The source of electricity
October 02, 2014
Canada derives about 58% of its electricity from hydro power. In the northern three territories the proportion is a little bit less—about 47%.
- In Canada coal the second largest source of power at 18 percent. Nuclear is third (14.6 percent), with oil and gas comprising just 6.3 percent and 1.5 percent, respectively. Canada is 8th in the world in per capita electricity use.
- In the three northern territories the percentages would be hydro 47%, diesel 52% and natural gas/LNG 1%. It should be noted that these data just count the public electricity networks. In the north there are two fairly large private electrical producers : Diavik Diamonds and Northwestel. Diavik opened a large wind farm in late 2012. Northwestel has numerous diesel sites on mountain tops.
- Natural gas (LNG) has become an attractive option for NWT and Yukon. The Town of Inuvik is now using LNG for electricity production, while Yukon Energy is in the midst of building a back-up LNG facility in Whitehorse.
- One hundred years ago coal was used for electrical power generation in Dawson City, for the gold mining industry. But the use of coal was short-lived and has never since been a source of power. In Alaska about 9% of the state’s electrical energy is produced by burning coal.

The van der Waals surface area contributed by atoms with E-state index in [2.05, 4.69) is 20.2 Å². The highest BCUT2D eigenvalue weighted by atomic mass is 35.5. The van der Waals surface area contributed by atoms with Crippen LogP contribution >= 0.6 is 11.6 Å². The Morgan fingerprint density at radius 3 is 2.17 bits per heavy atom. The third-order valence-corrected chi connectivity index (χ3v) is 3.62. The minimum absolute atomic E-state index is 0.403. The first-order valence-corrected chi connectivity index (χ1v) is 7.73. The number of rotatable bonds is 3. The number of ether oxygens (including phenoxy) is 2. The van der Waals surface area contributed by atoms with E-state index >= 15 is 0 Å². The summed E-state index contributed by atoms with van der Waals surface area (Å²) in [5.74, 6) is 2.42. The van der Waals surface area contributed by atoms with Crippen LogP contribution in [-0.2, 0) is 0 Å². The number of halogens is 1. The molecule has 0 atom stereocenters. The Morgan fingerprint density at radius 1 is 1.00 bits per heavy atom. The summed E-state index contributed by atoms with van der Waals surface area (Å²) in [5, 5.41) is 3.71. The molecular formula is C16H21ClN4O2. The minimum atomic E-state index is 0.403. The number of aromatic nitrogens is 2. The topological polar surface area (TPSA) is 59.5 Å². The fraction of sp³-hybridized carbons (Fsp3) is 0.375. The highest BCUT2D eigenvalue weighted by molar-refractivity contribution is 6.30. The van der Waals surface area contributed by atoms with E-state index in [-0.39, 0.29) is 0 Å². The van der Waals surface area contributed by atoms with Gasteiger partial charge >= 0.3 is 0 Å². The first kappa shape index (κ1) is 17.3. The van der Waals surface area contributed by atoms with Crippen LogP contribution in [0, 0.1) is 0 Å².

- The three northern territories are unique in that they are not part of a larger electrical grid. Yukon has an isolated grid for electrical energy distribution, while NWT has only a few connected communities (Taltson grid and Snare grid). The remainder of NWT and all Nunavut communities are stand alone communities.
It is interesting to note the surprisingly large role the coal plays in Canada’s energy scene (second only to hydro). The northern territories are by their very nature isolated and high cost jurisdictions. They rely on diesel heavily, but LNG has made recent inroads, as has wind energy (at the Diavik mine).